Climate change.
Climate change. DAN HIMBRECHTS

'The future demands we take strong action on Climate Change'

THOSE in the climate change denial industry seem to be getting more than a little bit religious when it comes to responding to and understanding the bushfire crisis gripping our nation right now.

And they've chosen a favourite play from the books and traditions of ancient religions.

The Ancient Greeks and Romans and Hebrews all had this idea that you could place the ills or sins of a society on a single animal or even a person in some instances.

The Hebrews celebrated this with the ritual of Yom Kippur where a goat was symbolically burdened with the sins of the Jewish people. This is where the term scapegoat comes from.

I presume it springs from a desire to explain a catastrophe and then place the blame on an external being.

It is a unifying thing to do - "It is all the fault of "them", you cannot hold "us" responsible.

First goat to be paraded before us by the denialists is "the Greenies". Despite never having held power in any jurisdiction currently affected by the fires, it is somehow their fault due to "green tape" preventing crucial hazard reduction and back burning. My pick for Australian of the Year, NSW Fire Commissioner Shane Fitzsimmons disputes this view.

"I've got to say, the environmental clearances are not our problem … There's no doubt that we see longer, hotter fire seasons, which correlate with shorter periods where you would typically get your safest period for burning."

The next scapegoat to be trotted out by the naysayers is the arsonists. "We wouldn't have these fires if it wasn't for the deranged arsonists. We need to hunt them down and then publicly punish them to make an example for others who would commit such horrific crimes."

Not to diminish the importance of personal responsibility, but this argument is built on rhetoric rather than evidence as well.

The BBC crunched the numbers and found instead of the 200 instances of arson claimed there were only 24 charged with arson in New South Wales and even less found to have lit large fires.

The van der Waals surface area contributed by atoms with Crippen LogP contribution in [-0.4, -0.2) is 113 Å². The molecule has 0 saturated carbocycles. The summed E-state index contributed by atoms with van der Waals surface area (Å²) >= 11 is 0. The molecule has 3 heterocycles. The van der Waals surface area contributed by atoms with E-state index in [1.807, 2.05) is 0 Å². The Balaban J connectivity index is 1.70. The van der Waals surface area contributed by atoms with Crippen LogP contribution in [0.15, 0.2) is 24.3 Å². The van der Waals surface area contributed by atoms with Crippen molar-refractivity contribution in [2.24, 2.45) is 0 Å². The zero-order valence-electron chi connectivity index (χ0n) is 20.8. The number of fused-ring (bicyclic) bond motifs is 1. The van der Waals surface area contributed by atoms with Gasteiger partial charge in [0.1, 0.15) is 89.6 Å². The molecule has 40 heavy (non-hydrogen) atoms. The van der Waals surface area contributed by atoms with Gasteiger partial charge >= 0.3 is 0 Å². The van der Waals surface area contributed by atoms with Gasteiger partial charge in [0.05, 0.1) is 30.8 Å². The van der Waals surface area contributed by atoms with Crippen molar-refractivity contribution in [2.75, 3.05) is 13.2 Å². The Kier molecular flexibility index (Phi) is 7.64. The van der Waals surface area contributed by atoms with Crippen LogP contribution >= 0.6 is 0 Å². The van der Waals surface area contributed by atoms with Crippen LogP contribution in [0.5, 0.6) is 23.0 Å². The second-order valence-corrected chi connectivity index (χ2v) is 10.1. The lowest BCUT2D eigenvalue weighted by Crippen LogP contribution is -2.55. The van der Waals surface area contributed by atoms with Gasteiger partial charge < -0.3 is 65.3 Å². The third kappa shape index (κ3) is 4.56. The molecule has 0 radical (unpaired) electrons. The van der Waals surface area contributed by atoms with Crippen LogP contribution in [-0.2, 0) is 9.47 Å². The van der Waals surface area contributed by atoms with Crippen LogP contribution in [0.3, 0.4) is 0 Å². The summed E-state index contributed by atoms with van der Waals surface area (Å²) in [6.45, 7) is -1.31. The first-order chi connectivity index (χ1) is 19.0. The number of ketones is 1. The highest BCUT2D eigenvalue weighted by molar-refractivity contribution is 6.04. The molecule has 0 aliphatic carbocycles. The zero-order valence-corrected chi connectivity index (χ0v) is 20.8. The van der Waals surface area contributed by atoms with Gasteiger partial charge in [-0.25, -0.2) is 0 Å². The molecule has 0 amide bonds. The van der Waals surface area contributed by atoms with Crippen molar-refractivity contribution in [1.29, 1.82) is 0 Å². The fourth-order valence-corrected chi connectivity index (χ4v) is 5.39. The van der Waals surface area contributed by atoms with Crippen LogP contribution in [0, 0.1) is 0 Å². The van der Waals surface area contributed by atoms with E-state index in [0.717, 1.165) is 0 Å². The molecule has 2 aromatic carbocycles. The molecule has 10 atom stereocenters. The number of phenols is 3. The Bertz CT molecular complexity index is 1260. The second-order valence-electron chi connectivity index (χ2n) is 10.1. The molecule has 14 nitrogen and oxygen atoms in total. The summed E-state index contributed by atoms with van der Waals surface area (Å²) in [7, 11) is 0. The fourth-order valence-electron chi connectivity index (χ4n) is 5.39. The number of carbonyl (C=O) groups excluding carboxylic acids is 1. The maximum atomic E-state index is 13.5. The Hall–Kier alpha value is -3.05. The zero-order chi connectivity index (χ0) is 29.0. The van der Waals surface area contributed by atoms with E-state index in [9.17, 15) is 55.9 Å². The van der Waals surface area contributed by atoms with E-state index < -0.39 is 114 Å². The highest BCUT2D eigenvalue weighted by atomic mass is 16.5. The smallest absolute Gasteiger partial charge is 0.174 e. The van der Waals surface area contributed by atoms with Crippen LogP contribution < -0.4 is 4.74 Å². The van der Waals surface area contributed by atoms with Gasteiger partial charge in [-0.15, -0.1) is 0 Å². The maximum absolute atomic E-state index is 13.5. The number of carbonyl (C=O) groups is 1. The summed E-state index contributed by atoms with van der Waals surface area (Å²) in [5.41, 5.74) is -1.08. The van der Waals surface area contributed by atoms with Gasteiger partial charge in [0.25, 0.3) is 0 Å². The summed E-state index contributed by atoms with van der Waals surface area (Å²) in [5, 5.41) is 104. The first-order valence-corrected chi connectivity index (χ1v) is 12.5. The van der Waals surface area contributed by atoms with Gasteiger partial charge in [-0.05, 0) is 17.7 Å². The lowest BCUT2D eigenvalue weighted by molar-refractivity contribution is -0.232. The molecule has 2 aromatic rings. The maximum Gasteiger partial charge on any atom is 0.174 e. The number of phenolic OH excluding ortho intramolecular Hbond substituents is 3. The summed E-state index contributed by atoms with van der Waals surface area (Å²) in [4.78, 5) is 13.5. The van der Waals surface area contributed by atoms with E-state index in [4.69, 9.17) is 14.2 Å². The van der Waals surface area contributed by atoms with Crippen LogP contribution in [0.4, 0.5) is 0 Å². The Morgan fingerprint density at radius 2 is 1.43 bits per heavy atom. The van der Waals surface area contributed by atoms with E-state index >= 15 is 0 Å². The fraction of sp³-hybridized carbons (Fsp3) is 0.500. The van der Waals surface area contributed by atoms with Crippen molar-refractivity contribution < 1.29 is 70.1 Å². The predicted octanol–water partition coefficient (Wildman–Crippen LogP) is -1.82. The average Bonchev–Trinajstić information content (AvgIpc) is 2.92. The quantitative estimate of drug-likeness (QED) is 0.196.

The Victorian Police stated, "There is currently no intelligence to indicate that the fires in East Gippsland or the North East have been caused by arson or any other suspicious behaviour."

Climate change: How will Australia be affected by climate change.
Climate change: How will Australia be affected by climate change.

The BBC suggested it might just be the fact Australia is becoming hotter and drier as recorded over the past century.

The network we rely on in emergencies, our ABC calculated the level of deliberately lit fires to be about one per cent of the fire area in NSW and 0.03 per cent in Victoria.

It is a curious line of thinking.

Those who question climate science accept that there is human element in the creation of these bushfires but prefer to rely on fiction over fact.

In 2007 the Australian Government commissioned Professor Ross Garnaut to examine the effects of climate change in Australia.

When it came to bushfires he sifted the best scientific evidence and modelling available and presciently stated, "Fire seasons will start earlier, end slightly later, and, generally be more intense … the effect increases over time but should be directly observable by 2020."

We don't have the time, nor the energy to waste on finding scapegoats to blame for the climate crisis which we now find ourselves in.

Unbelievably some of the best minds in our country (such as Ross Garnaut) still see this as an opportunity.

The Australian Academy of Science has released an excellent statement regarding the Australian bushfires. It says, "The good news is that there is already abundant evidence available to help us understand the environment we live in and to design and build the future we want for Australia."

This future demands that we take stronger action to limit global warming.

And to conclude with a note of sadness and gratitude. We lost one of our best last week. A generous man who left an indelible print on Toowoomba's social landscape. A man who shared his gifts across many areas: education, the arts, banking, mental health and so many more.

Vale Professor Peter Swannell AM.